|“This beast keeps our people in sorrow and unhappiness by depriving them of equal opportunities. The Black man’s wages are calculated by white wicked accountants, preventing the so-called Negro from saving by skyrocketing (in the view of the poor) the prices of the necessities of life. This white beast prosecutes, imprisons and kills those who preach freedom and justice for the poor so-called Negroes. The white man does not want the so-called Negroes to leave America; but she will not divide the spoils of America (the country which she has taken by the force of arms and killing its aboriginal owners, the Indians) with them.”——pg.152,(THE FALL OF AMERICA)|
PEMBROKE TOWNSHIP: MIRED IN POVERTY , NOW DEVASTATED BY TORNADOES, WITH NO HELP IN SIGHT
The unfathomable depth of the poverty in Pembroke Township, Illinois has been the subject of ten years of sporadic national media attention. Those years have brought flashy press conferences, failed government initiatives and little change.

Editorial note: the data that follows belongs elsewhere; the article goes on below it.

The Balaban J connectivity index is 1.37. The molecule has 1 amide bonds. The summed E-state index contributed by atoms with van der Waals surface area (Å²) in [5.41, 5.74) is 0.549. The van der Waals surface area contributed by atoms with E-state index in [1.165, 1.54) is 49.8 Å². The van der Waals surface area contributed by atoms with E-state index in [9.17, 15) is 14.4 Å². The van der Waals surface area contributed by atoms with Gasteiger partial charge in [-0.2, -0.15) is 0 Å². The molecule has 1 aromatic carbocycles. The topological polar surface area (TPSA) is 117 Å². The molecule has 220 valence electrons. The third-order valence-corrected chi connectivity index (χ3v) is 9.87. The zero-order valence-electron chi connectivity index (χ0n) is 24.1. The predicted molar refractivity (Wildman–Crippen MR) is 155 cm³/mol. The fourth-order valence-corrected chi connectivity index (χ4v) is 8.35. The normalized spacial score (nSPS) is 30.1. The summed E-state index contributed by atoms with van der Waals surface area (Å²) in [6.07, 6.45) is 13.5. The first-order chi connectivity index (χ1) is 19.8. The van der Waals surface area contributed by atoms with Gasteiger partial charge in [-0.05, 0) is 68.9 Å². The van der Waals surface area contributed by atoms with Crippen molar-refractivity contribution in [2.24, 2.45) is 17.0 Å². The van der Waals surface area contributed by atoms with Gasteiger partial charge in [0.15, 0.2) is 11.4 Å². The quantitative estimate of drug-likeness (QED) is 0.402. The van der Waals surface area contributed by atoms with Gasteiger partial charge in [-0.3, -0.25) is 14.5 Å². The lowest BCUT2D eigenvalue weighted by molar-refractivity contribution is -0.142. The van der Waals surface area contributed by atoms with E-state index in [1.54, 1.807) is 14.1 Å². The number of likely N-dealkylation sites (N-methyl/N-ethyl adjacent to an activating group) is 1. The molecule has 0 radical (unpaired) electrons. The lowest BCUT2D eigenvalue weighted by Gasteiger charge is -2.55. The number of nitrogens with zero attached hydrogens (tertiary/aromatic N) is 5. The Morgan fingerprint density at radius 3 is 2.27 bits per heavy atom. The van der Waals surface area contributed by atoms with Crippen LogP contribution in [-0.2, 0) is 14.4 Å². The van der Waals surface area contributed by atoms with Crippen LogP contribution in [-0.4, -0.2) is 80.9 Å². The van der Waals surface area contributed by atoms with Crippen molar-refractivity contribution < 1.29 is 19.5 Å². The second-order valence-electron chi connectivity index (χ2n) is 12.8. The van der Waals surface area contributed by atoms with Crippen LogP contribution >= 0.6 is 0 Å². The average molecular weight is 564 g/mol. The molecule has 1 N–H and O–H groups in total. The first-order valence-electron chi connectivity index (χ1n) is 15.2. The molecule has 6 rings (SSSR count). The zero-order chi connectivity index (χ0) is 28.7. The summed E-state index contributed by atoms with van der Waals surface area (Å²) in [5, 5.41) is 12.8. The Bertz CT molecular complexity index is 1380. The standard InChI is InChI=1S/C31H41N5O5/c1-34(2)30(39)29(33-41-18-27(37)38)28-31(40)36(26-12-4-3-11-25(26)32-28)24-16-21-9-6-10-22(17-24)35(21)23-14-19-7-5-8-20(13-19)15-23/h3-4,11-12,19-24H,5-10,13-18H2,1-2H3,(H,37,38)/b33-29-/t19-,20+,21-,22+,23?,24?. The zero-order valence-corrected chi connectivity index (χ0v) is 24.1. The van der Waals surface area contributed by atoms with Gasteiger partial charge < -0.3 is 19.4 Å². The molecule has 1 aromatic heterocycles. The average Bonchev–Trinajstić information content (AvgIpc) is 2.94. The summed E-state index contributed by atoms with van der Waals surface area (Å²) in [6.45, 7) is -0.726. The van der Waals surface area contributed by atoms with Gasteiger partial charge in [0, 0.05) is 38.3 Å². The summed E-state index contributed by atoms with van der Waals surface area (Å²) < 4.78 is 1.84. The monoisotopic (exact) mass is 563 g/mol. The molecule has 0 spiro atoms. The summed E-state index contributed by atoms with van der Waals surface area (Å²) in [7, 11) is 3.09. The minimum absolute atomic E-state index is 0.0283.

Now, it seems the township will be passed over once again: after a devastating tornado ripped through the area last Saturday, Pembroke was not declared a “state disaster area” like so many other towns in central Illinois.
Illinois Governor Pat Quinn told The Daily Journal that Kankakee County hadn’t made a request on Pembroke’s behalf. And County Board Chairman Mike Bossert said that the damage “might not rise to the level required to make that designation.”
This kind of buck-passing and speculative half-commitment from the government is nothing new for Pembroke Township.
An hour’s drive south of Chicago, the mostly-black village officially has around 3,000 residents, though the town’s preacher and doctor speculate that another 2,000 people live in the nearby woods, where census takers never go.
The Chicago Tribune reports that in the area, the average household income is around $14,000, compared with over $50,000 nationwide. In Pembroke, 98 percent of school children qualify for free lunches. Few have running water. Car tires are placed on top of roofs to keep them from blowing away in the wind. Residents burn old car batteries for warmth in the winter.
There is no bank, supermarket, police force, pharmacy, barber shop or gas station in Pembroke, or neighboring Hopkins Park, or nearby St. Anne; for these things, those residents that can afford it take the 20-mile bus trip to Kankakee, going over unsteady gravel and dirt roads…….. HERE IS MORE